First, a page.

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Effect Of Different Feed Ingredients On Growth, Hematology And Vital Organs In Juvenile Labeo Rohita

By: Khalid Javed Iqbal | Prof. Dr. Muhammad Ashraf.
Contributor(s): Dr. Arshad | Dr. Aumaira Abbas.
Material type: materialTypeLabelBookPublisher: 2013Subject(s): Department of Fisheries & Aquaculture | Phd. thesisDDC classification: 1819,T Dissertation note: This 9-month study extending from March 1, to November, 30, 2012 was conducted to find out the effect of different feed ingredients on growth, haematology and vital organs in juvenile Labeo rohita. The experiment was performed to find out the cost-effective substitutes of fishmeal and their effect on growth, digestive enzymes activity, blood profile, histology of intestine and flesh quality was monitored. To obtain the said objectives the experimental fish, Labeo rohita was subjected through three different research trials. i. A 3-month research trial was conducted to evaluate the effect of different plant/animal origin feed ingredients on growth, feed conversion ratio (FCR) and survival of fingerling Labeo rohita. Fish was fed on fish meal, guar meal, corn gluten meal (30%), soybean meal, sunflower meal, rice polish, cotton seed meal, canola meal and rape seed meal individually. Statistical analysis revealed significant differences (P?0.05) in growth, average weight gain, average length increase and specific growth rate among various ingredients. The highest average weight gain 27.162±6.950g and average length increase 6.153±0.833cm was observed in fish fed on guar meal while same was lowest 5.327±1.067g and 1.858±0.137cm, respectively in fish fed on corn gluten. However, fish showed better FCR values (2.01±0.08) when fed on guar meal while the FCR was very poor (9.57±48) for corn gluten (30%) fed group. The survival rate was highest (100%) for soybean meal fed group and lowest (70%) in canola and rapeseed meal fed group. ii. During second 3-month feeding trial, the effectiveness of individual feed ingredient from either plant or animal origin on growth, body composition, enzymes activity, haematology, histology and flesh quality of Labeo rohita was observed. The experiment was conducted in ten fiber glass tanks having size 12 ft x 4ft x 3 ft (length x width x depth). Single ingredient was considered as an independent treatment, hence guar meal, soybean meal, cotton seed meal and canola meal were considered as an independent treatment and fishmeal which was considered as a superior ingredient due to its ideal nutrient balance served as control. Ten juvenile Labeo rohita having an average weight of 200±2.33 g were harvested indiscriminately from the bulk and stocked in each fiberglass tank. Two tanks were randomly allotted to each treatment and control. Each group received uniform ration @ 4% of total fish biomass twice a day. Results revealed significant differences (P?0.05) in growth, FCR and specific growth rates among treatments. Weight gain was the highest in guar meal fed fish while the lowest on fish meal. Body composition of fish showed slight variations in fat contents with no differences in other nutrients though chemical composition of individual ingredient varies a lot. Minerals specifically Na, Ca, Fe, Zn, and Cu significantly differed (P?0.05) among treatments which might be linked with their variable release in digestive system of fish in the presence of various anti-nutritional factors. For different feed ingredients protease activity varied significantly (P<0.05) between anterior and posterior part of the intestine and also that of whole intestine when compared among various treatment groups. While amylase activity differed significantly when enzyme activity compared from the homogenate of whole intestine but not when compared partly. WBC, RBC, Hct, HB, PROT, ALB and GLOB showed significant (P<0.05) differences for blood samples of the fish fed with different feed ingredients while values of MCV, MCH, MCHC and ESR remained uniform. The feed ingredients differently affected the liver and intestinal cells. No difference was observed when fried fish fed on different ingredients were compared among each other indicating that ingredients with nominal variations in chemical composition do not leave much after effects on fish flesh. iii. Third 3-month trial was conducted to evaluate the effect of plant-animal feed and/or plant by-product based feed on growth, body composition, enzymes activity, haematology, histology and flesh quality of Labeo rohita. Fish fed on rice polish alone served as control (T0). Previously selected potential fish feed ingredients were grouped together with two ingredients in each isocaloric test diet which served as an independent trial during these studies. Group 1(T1) contained guar meal and canola meal, group 2(T2) soybean meal and cotton seed meal, group 3(T3) guar meal and cotton seed meal, group 4(T4) soybean meal and canola meal and group 5(T5) fishmeal and canola meal. Each group including control had two replicates. 12 earthen ponds with uniform area of 0.03 ha each, were randomly stocked with 100 fish (average weight 200±4.43g) in each following standard stocking protocols. All the 12 ponds were then randomly allotted to individual treatment including control group. Experimental fish were fed @ 4% of their wet biomass twice a day except Sundays which was kept open providing fish an opportunity to clean left over feed from the previous day. Better growth rate, food conversion ratio (FCR) and specific growth rate (SGR) in T3 than rest of the treatments including control suggest that guar meal and cotton seed meal is much better option to include in future feed formulations for maximum performance and minimum feed wastage. This preposition will minimize feed providing cleaner and healthy environment to fish ultimately enhancing stocking rate and fish production. Proximate analysis of dried and ground fish samples showed higher protein values in T4, fat in T2, moisture contents in control, dry matter in T1 and ash in T5. Mineral composition of Labeo rohita showed statistically significant (P ? 0.05) differences in Na, Ca, Fe, Zn and Cu content. Amylase concentration showed non-significant differences in anterior, posterior parts and the whole intestine in all the treatment and control ponds except T5 while protease concentrations were statistically significant (?0.05) in anterior and posterior part within the same group as well as among various groups. Enzymatic activity in whole intestine also varied significantly when compared among groups. Haematological parameters viz. WBC, RBC, ALB, GLOB and PROT differed significantly (?0.05) among all the treatments. Disrupted hepatic cords and hepatocytes showing pyknotic nucleus were observed in T1, moderate infiltration of fat vacuoles in T2 and, T4 caused vacuolar and hepatic cord degeneration while fish from T0 were subjected to severe vacuolation in hepatocytes. Non-significant differences in flavor, juiciness, and oiliness of fried fish from all the treatments and control ponds indicated that the sensory attributes of fish flesh were not affected by feeding fish with blend of various ingredients. It is concluded that the response of body organs varies with varying feed stuffs and the feed items have pronounced effect on enzymatic activities, hematological and histological parameters in juvenile Labeo rohita. During present study fish showed comparatively better growth when fed with guar meal as a single feed ingredient or combined with cotton seed meal than the rest of feed ingredients either offered individually or in combinations. The study provides base line information and will help aquaculture nutritionists to formulate cost-effective feeds.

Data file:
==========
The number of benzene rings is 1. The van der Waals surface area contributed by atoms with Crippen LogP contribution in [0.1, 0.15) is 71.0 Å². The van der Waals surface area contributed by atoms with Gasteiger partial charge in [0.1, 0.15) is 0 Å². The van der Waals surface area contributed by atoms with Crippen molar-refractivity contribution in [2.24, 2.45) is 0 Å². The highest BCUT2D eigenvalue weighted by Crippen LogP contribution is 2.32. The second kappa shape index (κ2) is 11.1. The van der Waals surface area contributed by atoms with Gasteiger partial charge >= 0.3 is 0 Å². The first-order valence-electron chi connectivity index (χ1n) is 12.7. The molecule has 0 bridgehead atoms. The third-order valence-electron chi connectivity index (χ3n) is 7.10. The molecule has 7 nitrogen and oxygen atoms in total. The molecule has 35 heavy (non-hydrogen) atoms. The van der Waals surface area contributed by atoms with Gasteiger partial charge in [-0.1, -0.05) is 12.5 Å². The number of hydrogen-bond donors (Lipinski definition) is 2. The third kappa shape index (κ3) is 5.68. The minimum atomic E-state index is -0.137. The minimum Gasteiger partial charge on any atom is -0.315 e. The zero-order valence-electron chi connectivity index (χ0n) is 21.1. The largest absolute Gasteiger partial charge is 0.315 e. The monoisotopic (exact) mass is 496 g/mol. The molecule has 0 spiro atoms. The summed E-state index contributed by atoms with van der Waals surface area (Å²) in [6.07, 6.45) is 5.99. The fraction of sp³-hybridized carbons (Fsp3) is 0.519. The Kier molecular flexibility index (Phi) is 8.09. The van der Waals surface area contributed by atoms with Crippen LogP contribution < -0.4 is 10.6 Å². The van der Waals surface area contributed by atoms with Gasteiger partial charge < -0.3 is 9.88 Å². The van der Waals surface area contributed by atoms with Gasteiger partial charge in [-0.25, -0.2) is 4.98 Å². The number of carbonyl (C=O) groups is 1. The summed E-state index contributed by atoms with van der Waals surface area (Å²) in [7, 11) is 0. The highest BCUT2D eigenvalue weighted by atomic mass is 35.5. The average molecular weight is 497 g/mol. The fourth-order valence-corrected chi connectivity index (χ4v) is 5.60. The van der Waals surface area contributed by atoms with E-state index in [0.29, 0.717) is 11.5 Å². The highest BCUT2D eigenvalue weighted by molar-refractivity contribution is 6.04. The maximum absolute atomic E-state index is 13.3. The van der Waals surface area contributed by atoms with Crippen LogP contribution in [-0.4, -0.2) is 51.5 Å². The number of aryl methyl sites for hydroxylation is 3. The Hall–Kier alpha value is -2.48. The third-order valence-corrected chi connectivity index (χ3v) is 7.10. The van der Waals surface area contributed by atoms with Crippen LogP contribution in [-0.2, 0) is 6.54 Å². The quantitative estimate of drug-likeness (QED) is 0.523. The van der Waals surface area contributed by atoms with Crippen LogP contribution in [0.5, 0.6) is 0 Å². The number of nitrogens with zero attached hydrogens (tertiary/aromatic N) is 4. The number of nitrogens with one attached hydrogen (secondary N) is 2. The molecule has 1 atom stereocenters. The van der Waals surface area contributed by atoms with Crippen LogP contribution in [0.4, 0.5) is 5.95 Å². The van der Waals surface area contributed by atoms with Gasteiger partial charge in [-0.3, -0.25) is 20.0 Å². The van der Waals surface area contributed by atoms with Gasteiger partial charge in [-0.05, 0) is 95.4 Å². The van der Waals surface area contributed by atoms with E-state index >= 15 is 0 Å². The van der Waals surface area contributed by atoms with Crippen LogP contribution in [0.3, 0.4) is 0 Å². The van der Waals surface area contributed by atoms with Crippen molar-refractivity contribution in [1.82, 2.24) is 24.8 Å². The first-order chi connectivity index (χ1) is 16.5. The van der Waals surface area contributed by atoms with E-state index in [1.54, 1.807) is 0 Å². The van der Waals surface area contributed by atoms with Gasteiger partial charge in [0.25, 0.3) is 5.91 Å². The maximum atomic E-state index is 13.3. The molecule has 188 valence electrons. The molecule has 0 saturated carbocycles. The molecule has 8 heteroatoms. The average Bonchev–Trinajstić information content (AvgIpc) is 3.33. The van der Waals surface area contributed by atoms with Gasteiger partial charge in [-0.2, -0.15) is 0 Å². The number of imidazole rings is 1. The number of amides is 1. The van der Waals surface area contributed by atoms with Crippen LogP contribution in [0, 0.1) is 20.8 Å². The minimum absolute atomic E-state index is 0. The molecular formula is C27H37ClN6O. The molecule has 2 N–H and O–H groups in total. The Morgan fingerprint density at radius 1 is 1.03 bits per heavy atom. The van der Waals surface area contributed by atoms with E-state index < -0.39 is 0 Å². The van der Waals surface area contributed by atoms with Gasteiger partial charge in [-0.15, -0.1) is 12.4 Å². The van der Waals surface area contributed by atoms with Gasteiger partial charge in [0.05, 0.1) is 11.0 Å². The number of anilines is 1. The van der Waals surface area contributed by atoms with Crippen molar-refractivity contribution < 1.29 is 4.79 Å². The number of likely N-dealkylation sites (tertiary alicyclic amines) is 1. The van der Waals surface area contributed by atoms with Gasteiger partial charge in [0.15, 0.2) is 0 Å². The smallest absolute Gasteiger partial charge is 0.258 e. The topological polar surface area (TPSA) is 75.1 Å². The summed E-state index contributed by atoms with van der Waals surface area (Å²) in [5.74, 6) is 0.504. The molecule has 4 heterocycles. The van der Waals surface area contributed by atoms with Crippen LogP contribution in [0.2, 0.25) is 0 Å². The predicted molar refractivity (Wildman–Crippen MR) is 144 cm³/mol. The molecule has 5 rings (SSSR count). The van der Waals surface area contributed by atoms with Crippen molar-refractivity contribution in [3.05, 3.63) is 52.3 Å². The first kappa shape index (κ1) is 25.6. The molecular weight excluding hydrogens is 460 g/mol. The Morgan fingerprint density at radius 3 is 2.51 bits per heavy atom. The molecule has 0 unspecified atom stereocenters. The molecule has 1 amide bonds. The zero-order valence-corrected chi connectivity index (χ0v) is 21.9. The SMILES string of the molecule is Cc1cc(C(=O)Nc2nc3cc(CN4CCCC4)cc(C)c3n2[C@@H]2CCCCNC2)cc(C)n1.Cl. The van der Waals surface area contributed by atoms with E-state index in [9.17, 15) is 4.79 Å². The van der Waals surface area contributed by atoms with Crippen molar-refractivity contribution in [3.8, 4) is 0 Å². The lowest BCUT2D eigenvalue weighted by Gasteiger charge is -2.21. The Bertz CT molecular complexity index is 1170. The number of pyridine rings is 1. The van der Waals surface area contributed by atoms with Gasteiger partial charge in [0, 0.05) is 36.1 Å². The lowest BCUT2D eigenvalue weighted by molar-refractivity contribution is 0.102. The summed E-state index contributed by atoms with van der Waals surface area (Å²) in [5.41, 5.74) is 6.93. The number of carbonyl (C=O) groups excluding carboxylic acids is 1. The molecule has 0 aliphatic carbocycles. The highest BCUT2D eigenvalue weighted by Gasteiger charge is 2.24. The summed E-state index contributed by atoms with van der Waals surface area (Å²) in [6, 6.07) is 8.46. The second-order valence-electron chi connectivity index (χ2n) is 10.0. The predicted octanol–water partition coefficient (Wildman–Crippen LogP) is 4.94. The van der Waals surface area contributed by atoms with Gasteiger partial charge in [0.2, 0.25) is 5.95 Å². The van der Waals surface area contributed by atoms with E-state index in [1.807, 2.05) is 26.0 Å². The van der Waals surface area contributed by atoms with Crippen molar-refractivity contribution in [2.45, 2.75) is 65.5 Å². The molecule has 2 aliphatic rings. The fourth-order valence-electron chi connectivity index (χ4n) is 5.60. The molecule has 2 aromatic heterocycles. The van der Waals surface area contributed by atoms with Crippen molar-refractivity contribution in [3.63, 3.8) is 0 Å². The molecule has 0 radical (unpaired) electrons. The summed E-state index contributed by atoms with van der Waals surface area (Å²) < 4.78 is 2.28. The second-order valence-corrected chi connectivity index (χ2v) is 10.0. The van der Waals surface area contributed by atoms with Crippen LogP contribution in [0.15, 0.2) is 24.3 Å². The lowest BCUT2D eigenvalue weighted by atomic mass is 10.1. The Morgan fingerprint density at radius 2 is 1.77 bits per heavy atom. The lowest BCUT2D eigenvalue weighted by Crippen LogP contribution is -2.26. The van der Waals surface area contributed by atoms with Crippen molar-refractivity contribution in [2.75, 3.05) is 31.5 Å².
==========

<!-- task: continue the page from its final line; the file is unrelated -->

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This 9-month study extending from March 1, to November, 30, 2012 was conducted to find out the effect of different feed ingredients on growth, haematology and vital organs in juvenile Labeo rohita. The experiment was performed to find out the cost-effective substitutes of fishmeal and their effect on growth, digestive enzymes activity, blood profile, histology of intestine and flesh quality was monitored. To obtain the said objectives the experimental fish, Labeo rohita was subjected through three different research trials. i. A 3-month research trial was conducted to evaluate the effect of different plant/animal origin feed ingredients on growth, feed conversion ratio (FCR) and survival of fingerling Labeo rohita. Fish was fed on fish meal, guar meal, corn gluten meal (30%), soybean meal, sunflower meal, rice polish, cotton seed meal, canola meal and rape seed meal individually. Statistical analysis revealed significant differences (P?0.05) in growth, average weight gain, average length increase and specific growth rate among various ingredients. The highest average weight gain 27.162±6.950g and average length increase 6.153±0.833cm was observed in fish fed on guar meal while same was lowest 5.327±1.067g and 1.858±0.137cm, respectively in fish fed on corn gluten. However, fish showed better FCR values (2.01±0.08) when fed on guar meal while the FCR was very poor (9.57±48) for corn gluten (30%) fed group. The survival rate was highest (100%) for soybean meal fed group and lowest (70%) in canola and rapeseed meal fed group. ii. During second 3-month feeding trial, the effectiveness of individual feed ingredient from either plant or animal origin on growth, body composition, enzymes activity, haematology, histology and flesh quality of Labeo rohita was observed. The experiment was conducted in ten fiber glass tanks having size 12 ft x 4ft x 3 ft (length x width x depth). Single ingredient was considered as an independent treatment, hence guar meal, soybean meal, cotton seed meal and canola meal were considered as an independent treatment and fishmeal which was considered as a superior ingredient due to its ideal nutrient balance served as control. Ten juvenile Labeo rohita having an average weight of 200±2.33 g were harvested indiscriminately from the bulk and stocked in each fiberglass tank. Two tanks were randomly allotted to each treatment and control. Each group received uniform ration @ 4% of total fish biomass twice a day. Results revealed significant differences (P?0.05) in growth, FCR and specific growth rates among treatments. Weight gain was the highest in guar meal fed fish while the lowest on fish meal. Body composition of fish showed slight variations in fat contents with no differences in other nutrients though chemical composition of individual ingredient varies a lot. Minerals specifically Na, Ca, Fe, Zn, and Cu significantly differed (P?0.05) among treatments which might be linked with their variable release in digestive system of fish in the presence of various anti-nutritional factors. For different feed ingredients protease activity varied significantly (P<0.05) between anterior and posterior part of the intestine and also that of whole intestine when compared among various treatment groups. While amylase activity differed significantly when enzyme activity compared from the homogenate of whole intestine but not when compared partly. WBC, RBC, Hct, HB, PROT, ALB and GLOB showed significant (P<0.05) differences for blood samples of the fish fed with different feed ingredients while values of MCV, MCH, MCHC and ESR remained uniform. The feed ingredients differently affected the liver and intestinal cells. No difference was observed when fried fish fed on different ingredients were compared among each other indicating that ingredients with nominal variations in chemical composition do not leave much after effects on fish flesh. iii. Third 3-month trial was conducted to evaluate the effect of plant-animal feed and/or plant by-product based feed on growth, body composition, enzymes activity, haematology, histology and flesh quality of Labeo rohita. Fish fed on rice polish alone served as control (T0). Previously selected potential fish feed ingredients were grouped together with two ingredients in each isocaloric test diet which served as an independent trial during these studies. Group 1(T1) contained guar meal and canola meal, group 2(T2) soybean meal and cotton seed meal, group 3(T3) guar meal and cotton seed meal, group 4(T4) soybean meal and canola meal and group 5(T5) fishmeal and canola meal. Each group including control had two replicates. 12 earthen ponds with uniform area of 0.03 ha each, were randomly stocked with 100 fish (average weight 200±4.43g) in each following standard stocking protocols. All the 12 ponds were then randomly allotted to individual treatment including control group. Experimental fish were fed @ 4% of their wet biomass twice a day except Sundays which was kept open providing fish an opportunity to clean left over feed from the previous day. Better growth rate, food conversion ratio (FCR) and specific growth rate (SGR) in T3 than rest of the treatments including control suggest that guar meal and cotton seed meal is much better option to include in future feed formulations for maximum performance and minimum feed wastage. This preposition will minimize feed providing cleaner and healthy environment to fish ultimately enhancing stocking rate and fish production. Proximate analysis of dried and ground fish samples showed higher protein values in T4, fat in T2, moisture contents in control, dry matter in T1 and ash in T5. Mineral composition of Labeo rohita showed statistically significant (P ? 0.05) differences in Na, Ca, Fe, Zn and Cu content. Amylase concentration showed non-significant differences in anterior, posterior parts and the whole intestine in all the treatment and control ponds except T5 while protease concentrations were statistically significant (?0.05) in anterior and posterior part within the same group as well as among various groups. Enzymatic activity in whole intestine also varied significantly when compared among groups. Haematological parameters viz. WBC, RBC, ALB, GLOB and PROT differed significantly (?0.05) among all the treatments. Disrupted hepatic cords and hepatocytes showing pyknotic nucleus were observed in T1, moderate infiltration of fat vacuoles in T2 and, T4 caused vacuolar and hepatic cord degeneration while fish from T0 were subjected to severe vacuolation in hepatocytes. Non-significant differences in flavor, juiciness, and oiliness of fried fish from all the treatments and control ponds indicated that the sensory attributes of fish flesh were not affected by feeding fish with blend of various ingredients. It is concluded that the response of body organs varies with varying feed stuffs and the feed items have pronounced effect on enzymatic activities, hematological and histological parameters in juvenile Labeo rohita. During present study fish showed comparatively better growth when fed with guar meal as a single feed ingredient or combined with cotton seed meal than the rest of feed ingredients either offered individually or in combinations. The study provides base line information and will help aquaculture nutritionists to formulate cost-effective feeds.